By Matt Murphy, firstname.lastname@example.org Updated: 05/27/2010 06:36:17 AM EDT
BOSTON — State senators yesterday shot down a proposal to require all applicants for public benefits to submit to background checks, but passed a more targeted law focused on welfare and unemployment benefits.
The debate was colored by comments made early in the morning by the head of the Anti-Defamation League that outraged senators, who were accused of using inflammatory language to promote legislation aimed at curbing benefits, such as food stamps and public housing, to undocumented immigrants.
Derrek Shulman, executive director of the New England Anti-Defamation League, described the rhetoric being used in the debate over illegal immigration in Massachusetts and around the country as bordering on language used by “racists, neo-Nazis and white supremacists.”
The remarks drew a strong condemnation from Senate President Therese Murray and Sen. Steve Panagiotakos, D-Lowell, who said the comments “have no place in our conversation.”
The Senate yesterday rejected an amendment to the budget that would have required all people applying for state-funded public benefits tied to housing, education and social services to provide proof of citizenship or legal residency. Democratic leaders cited the cost of requiring background checks and the protections already in place at many state agencies to prevent those living here illegally from receiving aid.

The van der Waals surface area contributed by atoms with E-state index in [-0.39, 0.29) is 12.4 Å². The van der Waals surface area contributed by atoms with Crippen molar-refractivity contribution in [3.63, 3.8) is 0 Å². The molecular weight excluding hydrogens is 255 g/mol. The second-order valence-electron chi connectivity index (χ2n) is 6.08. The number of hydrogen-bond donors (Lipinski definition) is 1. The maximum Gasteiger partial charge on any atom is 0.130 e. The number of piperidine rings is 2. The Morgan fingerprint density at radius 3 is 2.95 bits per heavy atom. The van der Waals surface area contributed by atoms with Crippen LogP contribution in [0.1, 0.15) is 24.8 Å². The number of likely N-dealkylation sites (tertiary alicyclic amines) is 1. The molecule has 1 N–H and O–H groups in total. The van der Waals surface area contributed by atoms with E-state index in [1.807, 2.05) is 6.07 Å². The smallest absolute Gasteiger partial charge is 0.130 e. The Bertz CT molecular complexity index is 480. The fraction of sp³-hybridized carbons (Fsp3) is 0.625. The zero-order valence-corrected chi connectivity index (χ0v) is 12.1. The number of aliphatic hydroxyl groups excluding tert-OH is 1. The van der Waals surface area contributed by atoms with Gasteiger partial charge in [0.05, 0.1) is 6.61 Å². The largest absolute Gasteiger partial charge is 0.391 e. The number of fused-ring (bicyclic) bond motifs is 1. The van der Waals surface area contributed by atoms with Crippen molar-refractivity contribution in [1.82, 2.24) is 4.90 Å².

A similar proposal was defeated in the House last month when lawmakers voted to send the amendment offered by Rep. Jeff Perry, R-Sandwich, to a study.
Instead, the Senate passed, 32-6, a more limited measure that instructs the state Department of Unemployment Assistance and the Department of Transitional Assistance to require applicants to produce proof of citizenship.
Noncitizens living in the country legally are required to provide documentation from the Department of Homeland Security or be subjected to a background check through the federal Systematic Alien Verification for Entitlements program, or SAVE.
The new laws do little more than codify what many state agencies, including MassHealth, already do for applicants to programs that receive federal money, according to lawmakers. The measure stops short of restricting access to state subsidized public housing, but not federal Section 8 rental housing or food stamps.
“The underlying amendment would be expensive and require more paperwork,” Panagiotakos said. “Our amendment isn’t just tough. It’s smart on fraud.”
The state cites a 1977 federal court case against the city of Waltham that prohibited local housing authorities from denying eligibility for housing to a person because he or she is not a citizen. Though the case specifically references noncitizens living in the United States legally, the state has since stopped verifying applicants’ immigration status.
Emotions in the Senate peaked even before debate began.
At a morning press conference, Sens. Jamie Eldridge, D-Acton, and Sonia Chang-Diaz, D-Boston, gathered immigrant advocates at the Statehouse to lobby against the series of Republican-sponsored amendments targeting benefits to illegal immigrants.
“It’s a very expensive solution in search of a problem,” Eldridge said.
He said requiring background checks — $6 apiece through the Department of Homeland Security — will cost millions of dollars and create delays for legal residents applying for benefits such as food stamps.
Republican advocates have been unable to quantify how much the state could save. Eldridge pointed to a similar law passed in Colorado that ended up costing that state an additional $2 million in one year, and produced little to no savings by eliminating public benefits for undocumented immigrants.